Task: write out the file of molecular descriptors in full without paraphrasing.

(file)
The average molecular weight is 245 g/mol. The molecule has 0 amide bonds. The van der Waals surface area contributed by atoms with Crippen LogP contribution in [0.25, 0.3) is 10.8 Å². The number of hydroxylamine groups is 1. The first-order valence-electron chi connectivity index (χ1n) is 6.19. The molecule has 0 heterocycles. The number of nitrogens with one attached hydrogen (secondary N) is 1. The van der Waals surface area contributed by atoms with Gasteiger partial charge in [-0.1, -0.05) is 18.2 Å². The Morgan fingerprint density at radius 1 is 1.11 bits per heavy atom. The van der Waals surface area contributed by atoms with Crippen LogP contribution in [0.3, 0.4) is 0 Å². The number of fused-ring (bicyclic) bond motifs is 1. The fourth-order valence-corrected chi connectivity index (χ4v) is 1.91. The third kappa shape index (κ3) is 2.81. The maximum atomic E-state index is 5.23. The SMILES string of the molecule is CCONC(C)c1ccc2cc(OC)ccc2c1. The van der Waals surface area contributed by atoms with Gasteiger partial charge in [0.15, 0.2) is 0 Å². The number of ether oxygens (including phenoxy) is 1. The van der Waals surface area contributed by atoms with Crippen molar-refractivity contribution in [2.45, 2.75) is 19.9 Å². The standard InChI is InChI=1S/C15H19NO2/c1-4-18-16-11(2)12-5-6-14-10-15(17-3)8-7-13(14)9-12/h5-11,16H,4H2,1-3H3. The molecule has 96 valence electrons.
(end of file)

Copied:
The average molecular weight is 245 g/mol. The molecule has 0 amide bonds. The van der Waals surface area contributed by atoms with Crippen LogP contribution in [0.25, 0.3) is 10.8 Å². The number of hydroxylamine groups is 1. The first-order valence-electron chi connectivity index (χ1n) is 6.19. The molecule has 0 heterocycles. The number of nitrogens with one attached hydrogen (secondary N) is 1. The van der Waals surface area contributed by atoms with Gasteiger partial charge in [-0.1, -0.05) is 18.2 Å². The Morgan fingerprint density at radius 1 is 1.11 bits per heavy atom. The van der Waals surface area contributed by atoms with Crippen LogP contribution in [0.3, 0.4) is 0 Å². The number of fused-ring (bicyclic) bond motifs is 1. The fourth-order valence-corrected chi connectivity index (χ4v) is 1.91. The third kappa shape index (κ3) is 2.81. The maximum atomic E-state index is 5.23. The SMILES string of the molecule is CCONC(C)c1ccc2cc(OC)ccc2c1. The van der Waals surface area contributed by atoms with Gasteiger partial charge in [0.15, 0.2) is 0 Å². The number of ether oxygens (including phenoxy) is 1. The van der Waals surface area contributed by atoms with Crippen molar-refractivity contribution in [2.45, 2.75) is 19.9 Å². The standard InChI is InChI=1S/C15H19NO2/c1-4-18-16-11(2)12-5-6-14-10-15(17-3)8-7-13(14)9-12/h5-11,16H,4H2,1-3H3. The molecule has 96 valence electrons.